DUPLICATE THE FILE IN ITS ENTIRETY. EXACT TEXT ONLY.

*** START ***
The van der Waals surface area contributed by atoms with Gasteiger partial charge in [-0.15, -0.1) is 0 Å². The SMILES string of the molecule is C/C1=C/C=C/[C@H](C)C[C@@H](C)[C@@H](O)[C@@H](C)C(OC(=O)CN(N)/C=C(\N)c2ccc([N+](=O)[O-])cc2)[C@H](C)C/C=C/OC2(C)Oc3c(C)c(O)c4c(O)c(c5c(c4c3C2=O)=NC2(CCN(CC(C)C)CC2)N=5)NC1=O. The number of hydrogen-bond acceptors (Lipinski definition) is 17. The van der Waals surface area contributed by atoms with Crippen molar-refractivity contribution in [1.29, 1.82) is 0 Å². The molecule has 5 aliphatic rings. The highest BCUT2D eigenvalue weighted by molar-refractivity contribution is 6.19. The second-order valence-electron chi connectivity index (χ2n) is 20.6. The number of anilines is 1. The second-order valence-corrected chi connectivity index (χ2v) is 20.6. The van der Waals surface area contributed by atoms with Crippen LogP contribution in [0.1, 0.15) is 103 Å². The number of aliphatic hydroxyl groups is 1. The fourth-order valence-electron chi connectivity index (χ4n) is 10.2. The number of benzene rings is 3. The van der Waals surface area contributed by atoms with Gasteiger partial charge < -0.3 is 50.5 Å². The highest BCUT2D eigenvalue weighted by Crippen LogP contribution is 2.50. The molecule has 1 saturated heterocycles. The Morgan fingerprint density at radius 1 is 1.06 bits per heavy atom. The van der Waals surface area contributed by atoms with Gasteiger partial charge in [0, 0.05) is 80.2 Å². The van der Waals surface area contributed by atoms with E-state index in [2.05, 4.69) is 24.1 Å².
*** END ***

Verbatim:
The van der Waals surface area contributed by atoms with Gasteiger partial charge in [-0.15, -0.1) is 0 Å². The SMILES string of the molecule is C/C1=C/C=C/[C@H](C)C[C@@H](C)[C@@H](O)[C@@H](C)C(OC(=O)CN(N)/C=C(\N)c2ccc([N+](=O)[O-])cc2)[C@H](C)C/C=C/OC2(C)Oc3c(C)c(O)c4c(O)c(c5c(c4c3C2=O)=NC2(CCN(CC(C)C)CC2)N=5)NC1=O. The number of hydrogen-bond acceptors (Lipinski definition) is 17. The van der Waals surface area contributed by atoms with Crippen molar-refractivity contribution in [1.29, 1.82) is 0 Å². The molecule has 5 aliphatic rings. The highest BCUT2D eigenvalue weighted by molar-refractivity contribution is 6.19. The second-order valence-electron chi connectivity index (χ2n) is 20.6. The number of anilines is 1. The second-order valence-corrected chi connectivity index (χ2v) is 20.6. The van der Waals surface area contributed by atoms with Crippen LogP contribution in [0.1, 0.15) is 103 Å². The number of aliphatic hydroxyl groups is 1. The fourth-order valence-electron chi connectivity index (χ4n) is 10.2. The number of benzene rings is 3. The van der Waals surface area contributed by atoms with Gasteiger partial charge < -0.3 is 50.5 Å². The highest BCUT2D eigenvalue weighted by Crippen LogP contribution is 2.50. The molecule has 1 saturated heterocycles. The Morgan fingerprint density at radius 1 is 1.06 bits per heavy atom. The van der Waals surface area contributed by atoms with Gasteiger partial charge in [0, 0.05) is 80.2 Å². The van der Waals surface area contributed by atoms with E-state index in [2.05, 4.69) is 24.1 Å².